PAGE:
MDC-T leader Morgan Tsvangirai’s quest to run for the presidency for the fourth time might hit a brick wall, amid revelations there are renewed efforts to force him to make way for a new leader before the polls.
By Everson Mushava
A faction loyal to vice-president Thokozani Khupe is said to be pushing for a special congress aimed at retiring Tsvangirai on health grounds.
If the faction succeeds, Khupe would take over, but the move is being resisted by a group that is backing Tsvangirai’s third deputy, Nelson Chamisa, sources have revealed.
Tsvangirai, who has been battling cancer of the colon since last year, is reportedly back in South Africa for another round of treatment. He is expected back in the country tomorrow.
MDC-T sources said the infighting in the party had spiralled out of control after the military forced former president Robert Mugabe to resign last month and Zanu PF replaced him with President Emmerson Mnangagwa.
According to the sources, Khupe’s faction is already mobilising provinces to support the idea to retire Tsvangirai, arguing MDC-T needs a fit leader to face Zanu PF in next year’s general elections.
The MDC-T had hoped to be part of Mnangagwa’s government in a transitional arrangement, but the deal collapsed, spinning the party into chaos.
Khupe is believed to have the backing of five provinces, Bulawayo, Midlands South, Manicaland, Bulawayo and part of Harare. She is also supported by external branches in the United Kingdom, South Africa and United States.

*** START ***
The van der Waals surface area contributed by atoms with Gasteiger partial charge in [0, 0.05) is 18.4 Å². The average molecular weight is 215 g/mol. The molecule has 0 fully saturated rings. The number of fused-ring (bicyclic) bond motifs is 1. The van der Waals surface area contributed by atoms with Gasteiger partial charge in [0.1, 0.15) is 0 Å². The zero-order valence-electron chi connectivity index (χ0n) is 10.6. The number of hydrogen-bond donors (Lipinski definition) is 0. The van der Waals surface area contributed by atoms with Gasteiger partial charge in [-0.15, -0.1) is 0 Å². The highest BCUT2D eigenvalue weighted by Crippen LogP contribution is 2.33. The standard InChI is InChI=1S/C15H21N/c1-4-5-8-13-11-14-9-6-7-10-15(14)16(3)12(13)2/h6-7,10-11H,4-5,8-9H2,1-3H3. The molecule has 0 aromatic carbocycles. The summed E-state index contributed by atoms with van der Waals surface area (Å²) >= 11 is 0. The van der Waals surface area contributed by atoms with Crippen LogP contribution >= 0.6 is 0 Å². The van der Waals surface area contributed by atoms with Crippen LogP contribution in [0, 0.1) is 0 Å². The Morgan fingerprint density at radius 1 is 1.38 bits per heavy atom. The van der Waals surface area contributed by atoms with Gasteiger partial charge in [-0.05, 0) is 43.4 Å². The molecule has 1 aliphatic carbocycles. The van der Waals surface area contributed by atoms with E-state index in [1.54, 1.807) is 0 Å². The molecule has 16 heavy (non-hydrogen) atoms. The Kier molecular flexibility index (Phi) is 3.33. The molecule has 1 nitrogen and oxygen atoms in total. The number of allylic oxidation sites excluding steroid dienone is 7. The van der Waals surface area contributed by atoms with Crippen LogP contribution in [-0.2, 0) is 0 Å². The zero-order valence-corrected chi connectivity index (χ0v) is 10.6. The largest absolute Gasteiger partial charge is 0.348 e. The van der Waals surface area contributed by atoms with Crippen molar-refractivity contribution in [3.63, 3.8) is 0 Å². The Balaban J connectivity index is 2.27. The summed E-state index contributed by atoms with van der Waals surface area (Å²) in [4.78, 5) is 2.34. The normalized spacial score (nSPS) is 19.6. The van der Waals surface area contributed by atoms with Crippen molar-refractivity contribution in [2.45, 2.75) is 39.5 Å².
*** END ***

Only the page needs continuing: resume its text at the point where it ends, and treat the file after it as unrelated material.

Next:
However, MDC-T spokesperson Obert Gutu yesterday rubbished the claim, maintaining the party’s next congress would only be in 2019.
“This is a total fabrication. There is absolutely nothing like that,” he said.
“Our next congress is due to be held in 2019. President Morgan Tsvangirai is our leader and he is also the MDC Alliance presidential candidate for the 2018 elections.”
Khupe also told The Standard on Friday in a separate interview that she remained loyal to Tsvangirai and was working well with Chamisa.
But sources within the party said Khupe had covered ground in mobilising some provinces to support the idea of a special congress that would see the reconfiguration of Tsvangirai’s 18-year-old party.
“As we speak, a lot of jostling is taking place across the country. The same people who were opposed to the MDC Alliance are telling people that the only way the MDC can win against Mnangagwa and Zanu PF is for the party to have a new candidate,” a well-placed source said.
“They say our president is sick and has been in hospital for the last six months, hence the calls by the provinces to call for an extraordinary congress to select a new leader.”
According to the source, the issue of the special congress is likely to be resolved at the party’s next national council meeting.
“The issue will be tabled at the next national council meeting and we hope it will be debated without emotions.
“The majority of the provinces are ready to support this motion.
“There will also be a push for the council to reject the MDC Alliance agreement on claims that it was not properly discussed and adopted as the Khupe faction has told provinces that the MDC-T does not need an alliance to win an election, but a new presidential candidate and a new vision.”
Khupe’s decision to suspend Matabeleland South provincial chairperson Solani Moyo on allegations that he intended to assault her in the full glare of party members who included national chairman Lovemore Moyo, was an indication that the infighting was getting out of control.
“The decision to suspend Moyo was on the grounds that he refused to support the idea of a special congress to remove Tsvangirai. Matabeleland South province is backing Tsvangirai, together with the Mashonaland provinces as well as Masvingo,” said the source.
“As it stands, it’s a 50-50 war and things can move either way. Tsvangirai is willing to hand over power to Chamisa, but Khupe is making inroads in mobilising provinces for her candidature since talks for a transitional government collapsed.
Both Khupe and Chamisa were not picking calls yesterday.